Islamabad's extradition offer, interestingly, was made after the still-unexplained disappearance of former Inter-Services Intelligence Directorate officer Lieutenant-Colonel Mohammed Habib Zahir, who has gone missing from Lumbini, in Nepal, in April 2017. The Pakistan government believes Zahir, who travelled to Nepal lured by an $8,500 per month offer from Strategic Solutions Consultancy, a non-existent firm, had been kidnapped by Indian intelligence.

A day after the International Court of Justice (ICJ) ruled in India's favor in the Kulbhushan Jadhav case, India's External Affairs Minister S Jaishankar described the retired navy officer's detention as "illegal", and urged Islamabad to release and repatriate him immediately. Jaishankar, in Rajya Sabha, said the verdict was not only a vindication for Jadhav but also for all those who believe in the rule of law. He added, "Kulbhushan Jadhav is in illegal custody of Pakistan under fabricated charges. I call upon Pakistan to release and repatriate Jadhav."

How the Kulbhushan Jadhav saga unfolded

On March 3, 2016, Kulbhushan Jadhav, an alleged Research and Analysis Wing (RAW) agent operating under the cover name of Hossein Mubarak Patel, is arrested in a counter-intelligence operation in Balochistan's Mashkel area for his alleged involvement in espionage and sabotage activities against Pakistan.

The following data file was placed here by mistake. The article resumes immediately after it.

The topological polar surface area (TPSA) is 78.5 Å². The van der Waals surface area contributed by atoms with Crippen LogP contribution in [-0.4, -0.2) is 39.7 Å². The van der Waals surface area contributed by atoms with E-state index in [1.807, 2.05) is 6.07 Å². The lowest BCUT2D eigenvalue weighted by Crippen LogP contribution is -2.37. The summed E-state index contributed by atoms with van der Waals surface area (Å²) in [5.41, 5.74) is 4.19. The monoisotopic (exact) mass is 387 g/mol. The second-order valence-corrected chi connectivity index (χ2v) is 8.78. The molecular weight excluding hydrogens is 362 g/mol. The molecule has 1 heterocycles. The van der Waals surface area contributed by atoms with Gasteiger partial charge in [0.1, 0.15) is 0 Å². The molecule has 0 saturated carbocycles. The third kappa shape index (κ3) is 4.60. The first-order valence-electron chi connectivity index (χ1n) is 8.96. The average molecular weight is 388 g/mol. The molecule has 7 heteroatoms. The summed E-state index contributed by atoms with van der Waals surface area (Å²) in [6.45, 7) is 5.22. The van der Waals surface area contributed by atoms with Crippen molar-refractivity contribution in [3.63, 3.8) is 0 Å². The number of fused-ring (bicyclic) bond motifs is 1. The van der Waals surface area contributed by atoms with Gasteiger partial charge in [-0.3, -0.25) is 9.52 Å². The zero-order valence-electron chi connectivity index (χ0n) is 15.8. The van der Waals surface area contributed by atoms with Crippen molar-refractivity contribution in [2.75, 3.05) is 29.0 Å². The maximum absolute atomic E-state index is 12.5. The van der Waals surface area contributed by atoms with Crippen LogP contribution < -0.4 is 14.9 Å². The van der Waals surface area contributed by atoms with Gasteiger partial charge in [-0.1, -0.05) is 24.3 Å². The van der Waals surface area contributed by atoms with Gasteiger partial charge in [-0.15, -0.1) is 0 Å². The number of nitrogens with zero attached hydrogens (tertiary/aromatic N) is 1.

A confessional statement is released by the Inter-Services Public Relations in March 2016 in which Jadhav claims to be a serving Indian Navy officer. New Delhi issues a statement the same day claiming that he was a former navy officer and is not currently serving. India denies any links with Jadhav and seeks consular access to him. It also says there is no evidence of his arrest in Balochistan.

On April 10, 2017, Jadhav is court-martialled and sentenced to death by a military tribunal for espionage. India deems the death penalty handed through a Field General Court Martial as "premeditated murder".

India moves the International Court of Justice against Pakistan on May 8, 2017, accusing the latter of violating the Vienna Convention in Jadhav's case.

On May 18, 2017, ICJ stays Jadhav's execution by Pakistan "till the final decision of this court".

The ICJ also rejects Pakistan's argument that the ICJ does not have jurisdiction in the matter, reasoning that it can hear the case because it involves, on the face of it, an alleged violation of one of the clauses of the Vienna Convention, which both Pakistan and India subscribe to and whose interpretation falls under its purview.

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Abdus-Sattar Ghazali Social Media Pages: Facebook page url on login Profile not filled in       Twitter page url on login Profile not filled in       Linkedin page url on login Profile not filled in       Instagram page url on login Profile not filled in

Author and journalist. Author of Islamic Pakistan: Illusions & Reality; Islam in the Post-Cold War Era; Islam & Modernism; Islam & Muslims in the Post-9/11 America. Currently working as free lance journalist. Executive Editor of American (more...)